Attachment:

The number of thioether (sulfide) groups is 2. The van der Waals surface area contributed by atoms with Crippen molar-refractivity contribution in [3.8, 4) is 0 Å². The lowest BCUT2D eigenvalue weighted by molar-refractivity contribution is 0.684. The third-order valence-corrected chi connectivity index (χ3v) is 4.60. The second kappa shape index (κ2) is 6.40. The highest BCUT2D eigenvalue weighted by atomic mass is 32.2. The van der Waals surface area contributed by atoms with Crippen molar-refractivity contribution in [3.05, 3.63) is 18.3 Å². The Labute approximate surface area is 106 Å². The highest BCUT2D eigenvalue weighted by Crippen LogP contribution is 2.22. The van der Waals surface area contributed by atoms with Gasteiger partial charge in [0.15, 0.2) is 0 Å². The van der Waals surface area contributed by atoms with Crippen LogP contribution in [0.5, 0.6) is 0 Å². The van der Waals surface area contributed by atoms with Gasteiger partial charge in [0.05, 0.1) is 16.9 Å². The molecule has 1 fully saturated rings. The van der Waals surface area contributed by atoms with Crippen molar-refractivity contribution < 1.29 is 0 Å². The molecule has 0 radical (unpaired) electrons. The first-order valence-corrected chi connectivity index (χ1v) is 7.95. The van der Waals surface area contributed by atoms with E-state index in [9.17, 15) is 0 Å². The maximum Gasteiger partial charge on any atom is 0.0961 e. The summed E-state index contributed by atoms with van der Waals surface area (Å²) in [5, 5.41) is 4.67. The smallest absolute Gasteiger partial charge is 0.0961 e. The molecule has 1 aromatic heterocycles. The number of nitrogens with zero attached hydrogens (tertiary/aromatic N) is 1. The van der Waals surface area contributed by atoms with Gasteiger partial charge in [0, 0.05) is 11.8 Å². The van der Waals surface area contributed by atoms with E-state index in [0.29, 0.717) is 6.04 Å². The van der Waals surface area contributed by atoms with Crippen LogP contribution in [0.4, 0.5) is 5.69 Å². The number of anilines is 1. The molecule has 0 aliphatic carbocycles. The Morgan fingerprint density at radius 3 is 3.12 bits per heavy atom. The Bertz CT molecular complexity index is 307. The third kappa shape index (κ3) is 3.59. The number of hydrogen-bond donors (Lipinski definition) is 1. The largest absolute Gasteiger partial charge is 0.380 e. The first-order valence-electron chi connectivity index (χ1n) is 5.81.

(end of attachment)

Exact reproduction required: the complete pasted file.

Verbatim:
The number of thioether (sulfide) groups is 2. The van der Waals surface area contributed by atoms with Crippen molar-refractivity contribution in [3.8, 4) is 0 Å². The lowest BCUT2D eigenvalue weighted by molar-refractivity contribution is 0.684. The third-order valence-corrected chi connectivity index (χ3v) is 4.60. The second kappa shape index (κ2) is 6.40. The highest BCUT2D eigenvalue weighted by atomic mass is 32.2. The van der Waals surface area contributed by atoms with Crippen molar-refractivity contribution in [3.05, 3.63) is 18.3 Å². The Labute approximate surface area is 106 Å². The highest BCUT2D eigenvalue weighted by Crippen LogP contribution is 2.22. The van der Waals surface area contributed by atoms with Gasteiger partial charge in [0.15, 0.2) is 0 Å². The van der Waals surface area contributed by atoms with Crippen LogP contribution in [0.5, 0.6) is 0 Å². The van der Waals surface area contributed by atoms with Gasteiger partial charge in [0.05, 0.1) is 16.9 Å². The molecule has 1 fully saturated rings. The van der Waals surface area contributed by atoms with Crippen molar-refractivity contribution < 1.29 is 0 Å². The molecule has 0 radical (unpaired) electrons. The first-order valence-corrected chi connectivity index (χ1v) is 7.95. The van der Waals surface area contributed by atoms with E-state index in [9.17, 15) is 0 Å². The maximum Gasteiger partial charge on any atom is 0.0961 e. The summed E-state index contributed by atoms with van der Waals surface area (Å²) in [5, 5.41) is 4.67. The smallest absolute Gasteiger partial charge is 0.0961 e. The molecule has 1 aromatic heterocycles. The number of nitrogens with zero attached hydrogens (tertiary/aromatic N) is 1. The van der Waals surface area contributed by atoms with Gasteiger partial charge in [0, 0.05) is 11.8 Å². The van der Waals surface area contributed by atoms with E-state index in [0.29, 0.717) is 6.04 Å². The van der Waals surface area contributed by atoms with Crippen LogP contribution in [0.4, 0.5) is 5.69 Å². The number of anilines is 1. The molecule has 0 aliphatic carbocycles. The Morgan fingerprint density at radius 3 is 3.12 bits per heavy atom. The Bertz CT molecular complexity index is 307. The third kappa shape index (κ3) is 3.59. The number of hydrogen-bond donors (Lipinski definition) is 1. The largest absolute Gasteiger partial charge is 0.380 e. The first-order valence-electron chi connectivity index (χ1n) is 5.81.